A Tummy Tuck Followed by a Tummy Tuck?

Why people are having two procedures back-to-back.

Marked for cosmetic surgery image via shutterstock

Marked for cosmetic surgery image via shutterstock

I read an article in January edition of the journal, Plastic and Reconstructive Surgery, that was centered upon how patients, following an initial tummy or abdominal contouring procedure, will often undergo another procedure.

The authors found that 13 percent of 562 patients who had a contouring procedure of their abdominal area (liposuction or tummy-tuck) ended up undergoing another procedure of their abdominal area which involved liposuction or abdominoplasty within just five years.

Why is this news important? I think it’s a strong message that when signing up for a contouring surgery of the abdominal area, perhaps after weight loss, normal aging, or pregnancy, that patients will choose to undergo a secondary procedure to address the amount of loose skin or fat in the area. In other words, as in most situations, gravity wins.

Although an initial abdominal procedure can make a significant change in a patient’s appearance, function, hygiene, and ability to exercise, there are a number of patients who decide to have other procedures down the road after their initial procedure. I agree with the authors that there is not much published discussion related to this topic of having additional procedures after an initial procedure, and so having a scientific paper specifically addressing this very topic is unique, timely, and an important reminder to patients who are considering surgery to be prepared. Because more and more patients are having aesthetic contouring of the tummy or abdominal area, this is an issue that needs to be addressed.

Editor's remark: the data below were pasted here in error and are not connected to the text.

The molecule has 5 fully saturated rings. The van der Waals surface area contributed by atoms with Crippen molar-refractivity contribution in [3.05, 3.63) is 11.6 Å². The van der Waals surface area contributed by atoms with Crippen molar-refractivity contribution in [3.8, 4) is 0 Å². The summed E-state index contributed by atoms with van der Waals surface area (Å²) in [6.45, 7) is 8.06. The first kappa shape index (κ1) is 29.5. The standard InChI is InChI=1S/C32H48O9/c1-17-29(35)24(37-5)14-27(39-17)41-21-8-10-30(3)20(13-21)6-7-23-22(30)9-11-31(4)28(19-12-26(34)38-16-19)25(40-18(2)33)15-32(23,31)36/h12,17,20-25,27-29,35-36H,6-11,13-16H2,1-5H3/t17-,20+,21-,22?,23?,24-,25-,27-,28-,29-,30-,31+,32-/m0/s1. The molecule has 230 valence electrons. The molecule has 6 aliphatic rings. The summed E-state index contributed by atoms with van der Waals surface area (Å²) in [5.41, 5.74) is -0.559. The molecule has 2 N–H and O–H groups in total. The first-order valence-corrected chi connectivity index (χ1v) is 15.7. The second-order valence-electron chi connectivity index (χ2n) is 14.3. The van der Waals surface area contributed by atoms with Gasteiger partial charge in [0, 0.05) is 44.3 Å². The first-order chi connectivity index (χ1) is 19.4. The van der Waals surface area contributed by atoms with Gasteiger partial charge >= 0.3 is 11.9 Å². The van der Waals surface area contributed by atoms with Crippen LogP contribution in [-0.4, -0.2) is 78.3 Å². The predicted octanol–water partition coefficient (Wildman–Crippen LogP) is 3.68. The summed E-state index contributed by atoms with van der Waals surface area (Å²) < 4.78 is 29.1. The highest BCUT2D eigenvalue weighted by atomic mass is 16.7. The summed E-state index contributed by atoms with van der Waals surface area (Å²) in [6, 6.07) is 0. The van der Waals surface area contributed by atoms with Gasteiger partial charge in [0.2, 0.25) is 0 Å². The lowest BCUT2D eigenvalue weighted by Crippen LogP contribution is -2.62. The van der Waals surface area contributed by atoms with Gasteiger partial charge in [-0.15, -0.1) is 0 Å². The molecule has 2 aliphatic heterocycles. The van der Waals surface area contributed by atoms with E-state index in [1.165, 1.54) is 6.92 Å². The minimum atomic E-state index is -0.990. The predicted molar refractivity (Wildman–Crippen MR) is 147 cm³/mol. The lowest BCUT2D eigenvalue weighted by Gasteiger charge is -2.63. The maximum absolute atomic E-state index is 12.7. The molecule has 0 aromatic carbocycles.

I tell patients nearly every week that in the setting of removing skin/fat for aesthetic contouring procedures, over time the skin may relax and that they may need to have another procedure in time. It is the case for other procedures as well, as the authors note that these secondary procedures are “fundamentally different from the primary procedure.”  The authors note that this is similar to a patient who undergoes a primary breast augmentation who then later has a breast lift procedure (mastopexy).

So basically, when preparing for surgery, you may need to think about preparing for two.